4 MLB business story lines to watch in 2015

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It’s sunny and the snowy days of March are fading in our memories. It’s time for baseball.

The Yankees take the field today in the Bronx at 1 p.m. to play the Blue Jays, and the Mets travel to Washington, D.C. to challenge the Nationals three hours later.

Sports fans in New York could be in for an upside-down season, as the Yankees expect to muddle through a challenging campaign and Mets fans possess some optimism for the first time since before Barack Obama moved into the White House. (Vegas oddsmakers give them both 33:1 odds to win it all.)

Behind the scenes, Major League Baseball finds itself in a period of flux, with a new top administrator taking the reins and challenging technological and business issues confronting the league. Here’s the top four business storylines to watch:

1. Product tinkering. Baseball is again experimenting with its core product. After introducing video replay last year, now MLB has imposed four new rules designed to shorten game times and keep the action flowing better. For example, batters won’t be allowed to leave the batter’s box between pitches.

This kind of thing doesn’t come easily for the tradition-conscious baseball fan and player, so keep an eye on the extent to which these rules are actually enforced, how much time the rules actually save and whether fans seem to notice at all. If the pace-of-play rules succeed and don’t cause any unanticipated consequences, expect MLB to get more aggressive about further change in hopes of luring new, young fans.

2. New commissioner makes his mark. Rob Manfred took the job late last year and swiftly engineered amajor reorganization of the league’s top executive levels in a more consumer-centric structure. Some of his moves so far have included promoting former MLB Advanced Media CEO Bob Bowman to president of business and media, reflecting the growing urgency behind the league’s digital and online strategy.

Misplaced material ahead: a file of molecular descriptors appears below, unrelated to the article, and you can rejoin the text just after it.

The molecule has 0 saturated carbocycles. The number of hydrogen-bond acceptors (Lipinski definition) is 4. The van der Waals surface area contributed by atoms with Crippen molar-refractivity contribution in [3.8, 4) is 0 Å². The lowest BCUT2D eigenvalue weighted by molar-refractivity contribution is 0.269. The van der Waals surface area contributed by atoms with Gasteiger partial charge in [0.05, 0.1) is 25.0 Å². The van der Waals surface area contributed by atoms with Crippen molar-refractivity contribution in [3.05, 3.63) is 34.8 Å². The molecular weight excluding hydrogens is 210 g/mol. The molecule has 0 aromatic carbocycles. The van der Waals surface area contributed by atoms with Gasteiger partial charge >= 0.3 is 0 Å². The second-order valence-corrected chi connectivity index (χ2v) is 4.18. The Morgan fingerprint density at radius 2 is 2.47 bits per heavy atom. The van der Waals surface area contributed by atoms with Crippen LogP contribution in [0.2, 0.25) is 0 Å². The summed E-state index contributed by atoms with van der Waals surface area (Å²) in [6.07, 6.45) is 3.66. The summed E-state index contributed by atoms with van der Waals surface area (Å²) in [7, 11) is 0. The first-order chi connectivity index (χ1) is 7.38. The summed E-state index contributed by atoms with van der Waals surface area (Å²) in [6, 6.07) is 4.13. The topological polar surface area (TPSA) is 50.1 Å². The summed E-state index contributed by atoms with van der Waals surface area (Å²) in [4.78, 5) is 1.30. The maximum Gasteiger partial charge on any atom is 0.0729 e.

Manfred’s long-term goals include consolidating organized baseball at all levels, both professional and amateur, into a more coherent, structured community that better develops talent and keeps younger fans closer to the sport. The league’s aging fan base is its biggest long-term strategic challenge, and we’ll see much more as Manfred continues to carve out his identity.

3. In-market streaming, and the digital future. As we’ve reported, the league is still haggling with national broadband distributors and local cable channels over a deal to put local games online. MLB was a digital pioneer with its MLB.TV package that allows subscribers to watch any out-of-market game online, but local deals are a sticky wicket, legally speaking. Cable stations such as the Yes Network and SportsNet New York see the streaming games as direct competitors. And the world is catching up. When even streaming holdout HBO embraces online video, MLB has to find a way to get this deal done.

Separately, MLB Advanced Media is arguably a bigger business story than the league itself. It has its own clients who want to use its video-streaming technology (including HBO), and the league believes itcould be worth $5 billion if spun off. The league has big plans to show off its streaming skills too, Bowman told Techcrunch.

4. How bad do the Yankees get? What about the Mets? This one sounds more like sports and not business, but of course gate receipts, merchandise and television viewership tracks closely with actual performance on the field. 2015 is something of a cipher for both teams.

The Yankees are universally agreed to be in for a rough year(by Yankees standards). That still probably means winning about half of their games. Pay close attention to the business decisions made in the Bronx. It will be interesting to see how the team’s executives respond to an especially good start — do they open the wallets and try to buy help to make a run again? — or an especially bad start — do they sit tight and try to shore up the ship for 2016?

The Mets are heading in the opposite direction: Up. After struggling through six straight losing seasons, the Mets are projected to be, at very least, relevant to the championship discussion, and some think contend for a playoff sport. The Mets’ front office has fought for years to emerge from the painful shadows of the Bernie Madoff scandal, and a hot start could do wonders for the Mets’anemic attendance and merchandise sales.

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